Dare I ask the question... will reports like this, scientifically valid as it is but hardly the whole picture and neither a preventative or a cure, make people characterize preeclampsia as a disease of overweight women?

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Re : Obesity increases risk of preeclampsia by 4x

Postby annegarrett » Tue Apr 20, 2004 01:43 pm

by annegarrett (2525 Posts), Tue Apr 20, 2004 01:43 pm

Unfortunately, it already is happening and in meeting with our members--many of us do struggle with excess weight so it is clearly a piece (in my mind--she says cursing the extra 30#s she carries around) of the puzzle for some of us. BUT whether or not we are women who are inclined towards excess weight and that makes us have preeclampsia or whether we just have excess weight and it is a causal factor, or what makes us big also makes us get preeclampsia (you know chicken/egg 101 stuff) I don't know--but in talking with a lot of people over the course of years--I hear it again and again--that weight is a factor for many of our women. I think potentially it allows researchers an easy out. It is that whole diet argument. Just as diet impacts cardiovascular disease, diabetes, joint pain, etc...., so it appears to impact preeclampsia.

I don't think any of us would argue that healthy eating and a proper BMI would be ideal and as best we can--should be a goal if we have had preeclampsia and want to try again.

It is a tricky area for us--hopefully we can own what is ours like Jenny is doing--while not letting people say that this is why we get sick so therefore it is our own fault.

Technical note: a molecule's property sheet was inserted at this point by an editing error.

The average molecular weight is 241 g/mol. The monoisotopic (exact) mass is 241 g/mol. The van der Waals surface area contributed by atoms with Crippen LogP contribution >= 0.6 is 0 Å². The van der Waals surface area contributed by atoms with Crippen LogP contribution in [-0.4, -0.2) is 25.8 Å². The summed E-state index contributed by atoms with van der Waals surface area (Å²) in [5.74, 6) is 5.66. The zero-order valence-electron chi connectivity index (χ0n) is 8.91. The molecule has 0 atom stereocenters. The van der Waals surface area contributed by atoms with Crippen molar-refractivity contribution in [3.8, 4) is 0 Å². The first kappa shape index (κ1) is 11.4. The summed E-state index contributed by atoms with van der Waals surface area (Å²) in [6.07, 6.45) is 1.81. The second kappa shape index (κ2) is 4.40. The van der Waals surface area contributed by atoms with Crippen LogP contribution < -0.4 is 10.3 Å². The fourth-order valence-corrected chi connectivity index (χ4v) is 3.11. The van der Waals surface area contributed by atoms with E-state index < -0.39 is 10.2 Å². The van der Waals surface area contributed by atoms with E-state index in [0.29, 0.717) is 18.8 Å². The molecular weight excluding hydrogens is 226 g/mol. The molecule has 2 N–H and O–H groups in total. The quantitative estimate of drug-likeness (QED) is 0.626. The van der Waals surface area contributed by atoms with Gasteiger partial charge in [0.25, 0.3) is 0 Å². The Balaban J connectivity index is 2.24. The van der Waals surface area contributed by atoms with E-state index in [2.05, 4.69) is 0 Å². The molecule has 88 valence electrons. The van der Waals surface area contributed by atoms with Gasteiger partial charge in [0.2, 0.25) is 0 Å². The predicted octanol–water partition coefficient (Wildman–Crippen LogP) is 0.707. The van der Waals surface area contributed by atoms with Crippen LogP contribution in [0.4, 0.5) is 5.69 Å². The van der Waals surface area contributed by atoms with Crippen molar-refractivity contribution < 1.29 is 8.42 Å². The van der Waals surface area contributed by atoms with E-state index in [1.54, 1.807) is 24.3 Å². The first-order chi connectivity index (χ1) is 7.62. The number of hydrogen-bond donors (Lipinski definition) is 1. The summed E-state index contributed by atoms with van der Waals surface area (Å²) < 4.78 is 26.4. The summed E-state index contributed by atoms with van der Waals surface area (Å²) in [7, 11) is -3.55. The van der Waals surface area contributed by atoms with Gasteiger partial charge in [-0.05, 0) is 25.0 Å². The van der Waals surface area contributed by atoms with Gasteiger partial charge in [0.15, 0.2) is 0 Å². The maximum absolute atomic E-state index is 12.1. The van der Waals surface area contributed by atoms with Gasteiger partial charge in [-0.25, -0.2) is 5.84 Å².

And before you write and tell me how you are thin and still got sick--trust me--I know--we have a lot of very fit, healthy even women get very sick--so clearly overweight is only one piece of the puzzle and for some women--not even a piece of their puzzle.

Take care,



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Re : Obesity increases risk of preeclampsia by 4x

Postby taras mom » Wed Apr 21, 2004 07:46 am

by taras mom (841 Posts), Wed Apr 21, 2004 07:46 am

Interesting points, Catherine (and your pronouns are fine[;)]). Is it my imagination, or have doctors become less inclined to advise people to lose weight over the last few decades? Seems like that was what drove the jogging and aerobics crazes of the '70s and '80s. Now that I think about it, the only doctors and nurses who have ever advised me to lose weight were the thin ones. I've often heard women say that they prefer plump doctors for that reason.

Much as I hate to see women stigmatized for being overweight, it's even worse to think that symptoms might be ignored or downplayed in normal-range or thin women because "skinny women don't get preeclampsia."